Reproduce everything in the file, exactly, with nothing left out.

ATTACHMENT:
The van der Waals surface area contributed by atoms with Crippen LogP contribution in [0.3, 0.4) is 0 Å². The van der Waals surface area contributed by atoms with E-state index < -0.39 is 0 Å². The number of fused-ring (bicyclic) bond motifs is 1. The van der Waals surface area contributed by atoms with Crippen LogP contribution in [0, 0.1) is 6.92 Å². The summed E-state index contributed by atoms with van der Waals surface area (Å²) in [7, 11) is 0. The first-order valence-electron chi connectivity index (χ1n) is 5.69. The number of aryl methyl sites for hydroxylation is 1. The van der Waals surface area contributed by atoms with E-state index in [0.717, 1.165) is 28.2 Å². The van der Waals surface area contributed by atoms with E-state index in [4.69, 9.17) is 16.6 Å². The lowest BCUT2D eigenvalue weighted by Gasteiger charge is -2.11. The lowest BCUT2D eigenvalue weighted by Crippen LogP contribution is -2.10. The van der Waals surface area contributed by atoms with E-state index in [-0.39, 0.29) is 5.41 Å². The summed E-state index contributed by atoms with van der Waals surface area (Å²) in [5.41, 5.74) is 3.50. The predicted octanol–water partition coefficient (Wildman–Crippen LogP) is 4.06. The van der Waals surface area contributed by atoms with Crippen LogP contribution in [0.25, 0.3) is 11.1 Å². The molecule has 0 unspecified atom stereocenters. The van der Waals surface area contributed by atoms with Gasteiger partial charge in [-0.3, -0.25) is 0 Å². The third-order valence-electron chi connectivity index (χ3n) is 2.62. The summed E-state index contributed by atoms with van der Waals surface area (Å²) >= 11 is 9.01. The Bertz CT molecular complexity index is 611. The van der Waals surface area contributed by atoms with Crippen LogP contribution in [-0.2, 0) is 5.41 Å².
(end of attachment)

The van der Waals surface area contributed by atoms with Crippen LogP contribution in [0.3, 0.4) is 0 Å². The van der Waals surface area contributed by atoms with E-state index < -0.39 is 0 Å². The number of fused-ring (bicyclic) bond motifs is 1. The van der Waals surface area contributed by atoms with Crippen LogP contribution in [0, 0.1) is 6.92 Å². The summed E-state index contributed by atoms with van der Waals surface area (Å²) in [7, 11) is 0. The first-order valence-electron chi connectivity index (χ1n) is 5.69. The number of aryl methyl sites for hydroxylation is 1. The van der Waals surface area contributed by atoms with E-state index in [0.717, 1.165) is 28.2 Å². The van der Waals surface area contributed by atoms with E-state index in [4.69, 9.17) is 16.6 Å². The lowest BCUT2D eigenvalue weighted by Gasteiger charge is -2.11. The lowest BCUT2D eigenvalue weighted by Crippen LogP contribution is -2.10. The van der Waals surface area contributed by atoms with E-state index in [-0.39, 0.29) is 5.41 Å². The summed E-state index contributed by atoms with van der Waals surface area (Å²) in [5.41, 5.74) is 3.50. The predicted octanol–water partition coefficient (Wildman–Crippen LogP) is 4.06. The van der Waals surface area contributed by atoms with Crippen LogP contribution in [0.25, 0.3) is 11.1 Å². The molecule has 0 unspecified atom stereocenters. The van der Waals surface area contributed by atoms with Gasteiger partial charge in [-0.3, -0.25) is 0 Å². The third-order valence-electron chi connectivity index (χ3n) is 2.62. The summed E-state index contributed by atoms with van der Waals surface area (Å²) >= 11 is 9.01. The Bertz CT molecular complexity index is 611. The van der Waals surface area contributed by atoms with Crippen LogP contribution in [-0.2, 0) is 5.41 Å².